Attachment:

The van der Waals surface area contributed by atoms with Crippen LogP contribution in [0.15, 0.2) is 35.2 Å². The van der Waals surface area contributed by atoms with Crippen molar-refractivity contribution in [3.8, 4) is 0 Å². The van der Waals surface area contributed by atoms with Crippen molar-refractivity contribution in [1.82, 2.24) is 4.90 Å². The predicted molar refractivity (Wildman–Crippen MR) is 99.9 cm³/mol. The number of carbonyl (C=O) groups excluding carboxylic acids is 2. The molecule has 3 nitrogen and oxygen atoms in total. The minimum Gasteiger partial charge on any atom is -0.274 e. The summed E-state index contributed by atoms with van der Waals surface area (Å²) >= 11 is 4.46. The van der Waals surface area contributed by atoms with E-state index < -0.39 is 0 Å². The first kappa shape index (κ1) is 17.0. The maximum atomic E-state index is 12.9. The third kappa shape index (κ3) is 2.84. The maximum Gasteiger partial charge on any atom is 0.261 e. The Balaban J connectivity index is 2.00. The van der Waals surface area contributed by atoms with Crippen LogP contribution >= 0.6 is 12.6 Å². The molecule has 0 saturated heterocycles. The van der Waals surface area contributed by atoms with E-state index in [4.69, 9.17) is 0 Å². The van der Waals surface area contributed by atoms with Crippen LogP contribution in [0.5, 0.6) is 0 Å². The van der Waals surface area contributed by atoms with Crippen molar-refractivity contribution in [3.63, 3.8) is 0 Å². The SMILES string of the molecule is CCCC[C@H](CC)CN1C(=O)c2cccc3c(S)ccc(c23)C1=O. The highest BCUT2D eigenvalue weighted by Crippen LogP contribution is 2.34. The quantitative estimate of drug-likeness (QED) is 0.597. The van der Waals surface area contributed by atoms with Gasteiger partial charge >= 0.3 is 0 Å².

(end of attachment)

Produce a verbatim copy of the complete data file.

The van der Waals surface area contributed by atoms with Crippen LogP contribution in [0.15, 0.2) is 35.2 Å². The van der Waals surface area contributed by atoms with Crippen molar-refractivity contribution in [3.8, 4) is 0 Å². The van der Waals surface area contributed by atoms with Crippen molar-refractivity contribution in [1.82, 2.24) is 4.90 Å². The predicted molar refractivity (Wildman–Crippen MR) is 99.9 cm³/mol. The number of carbonyl (C=O) groups excluding carboxylic acids is 2. The molecule has 3 nitrogen and oxygen atoms in total. The minimum Gasteiger partial charge on any atom is -0.274 e. The summed E-state index contributed by atoms with van der Waals surface area (Å²) >= 11 is 4.46. The van der Waals surface area contributed by atoms with E-state index < -0.39 is 0 Å². The first kappa shape index (κ1) is 17.0. The maximum atomic E-state index is 12.9. The third kappa shape index (κ3) is 2.84. The maximum Gasteiger partial charge on any atom is 0.261 e. The Balaban J connectivity index is 2.00. The van der Waals surface area contributed by atoms with Crippen LogP contribution >= 0.6 is 12.6 Å². The molecule has 0 saturated heterocycles. The van der Waals surface area contributed by atoms with E-state index in [4.69, 9.17) is 0 Å². The van der Waals surface area contributed by atoms with Crippen LogP contribution in [0.5, 0.6) is 0 Å². The van der Waals surface area contributed by atoms with Crippen molar-refractivity contribution in [3.63, 3.8) is 0 Å². The SMILES string of the molecule is CCCC[C@H](CC)CN1C(=O)c2cccc3c(S)ccc(c23)C1=O. The highest BCUT2D eigenvalue weighted by Crippen LogP contribution is 2.34. The quantitative estimate of drug-likeness (QED) is 0.597. The van der Waals surface area contributed by atoms with Gasteiger partial charge >= 0.3 is 0 Å².